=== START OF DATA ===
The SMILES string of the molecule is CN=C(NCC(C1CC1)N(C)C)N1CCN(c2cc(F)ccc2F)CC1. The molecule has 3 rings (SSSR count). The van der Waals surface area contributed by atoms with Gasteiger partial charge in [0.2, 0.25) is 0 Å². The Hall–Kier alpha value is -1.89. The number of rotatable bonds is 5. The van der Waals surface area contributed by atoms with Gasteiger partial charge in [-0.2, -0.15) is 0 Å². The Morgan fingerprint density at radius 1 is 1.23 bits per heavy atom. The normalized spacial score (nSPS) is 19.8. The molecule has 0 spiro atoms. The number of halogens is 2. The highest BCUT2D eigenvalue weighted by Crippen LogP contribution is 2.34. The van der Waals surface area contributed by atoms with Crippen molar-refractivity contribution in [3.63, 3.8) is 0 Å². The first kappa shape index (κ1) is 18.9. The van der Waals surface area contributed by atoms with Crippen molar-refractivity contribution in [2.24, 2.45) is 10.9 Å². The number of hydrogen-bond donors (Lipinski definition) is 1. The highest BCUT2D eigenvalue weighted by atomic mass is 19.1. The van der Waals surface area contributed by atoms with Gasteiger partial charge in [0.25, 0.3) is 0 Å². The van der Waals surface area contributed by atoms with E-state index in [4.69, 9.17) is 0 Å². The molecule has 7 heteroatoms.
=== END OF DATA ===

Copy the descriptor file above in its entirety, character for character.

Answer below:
The SMILES string of the molecule is CN=C(NCC(C1CC1)N(C)C)N1CCN(c2cc(F)ccc2F)CC1. The molecule has 3 rings (SSSR count). The van der Waals surface area contributed by atoms with Gasteiger partial charge in [0.2, 0.25) is 0 Å². The Hall–Kier alpha value is -1.89. The number of rotatable bonds is 5. The van der Waals surface area contributed by atoms with Gasteiger partial charge in [-0.2, -0.15) is 0 Å². The Morgan fingerprint density at radius 1 is 1.23 bits per heavy atom. The normalized spacial score (nSPS) is 19.8. The molecule has 0 spiro atoms. The number of halogens is 2. The highest BCUT2D eigenvalue weighted by Crippen LogP contribution is 2.34. The van der Waals surface area contributed by atoms with Crippen molar-refractivity contribution in [3.63, 3.8) is 0 Å². The first kappa shape index (κ1) is 18.9. The van der Waals surface area contributed by atoms with Crippen molar-refractivity contribution in [2.24, 2.45) is 10.9 Å². The number of hydrogen-bond donors (Lipinski definition) is 1. The highest BCUT2D eigenvalue weighted by atomic mass is 19.1. The van der Waals surface area contributed by atoms with Gasteiger partial charge in [0.25, 0.3) is 0 Å². The van der Waals surface area contributed by atoms with E-state index in [4.69, 9.17) is 0 Å². The molecule has 7 heteroatoms.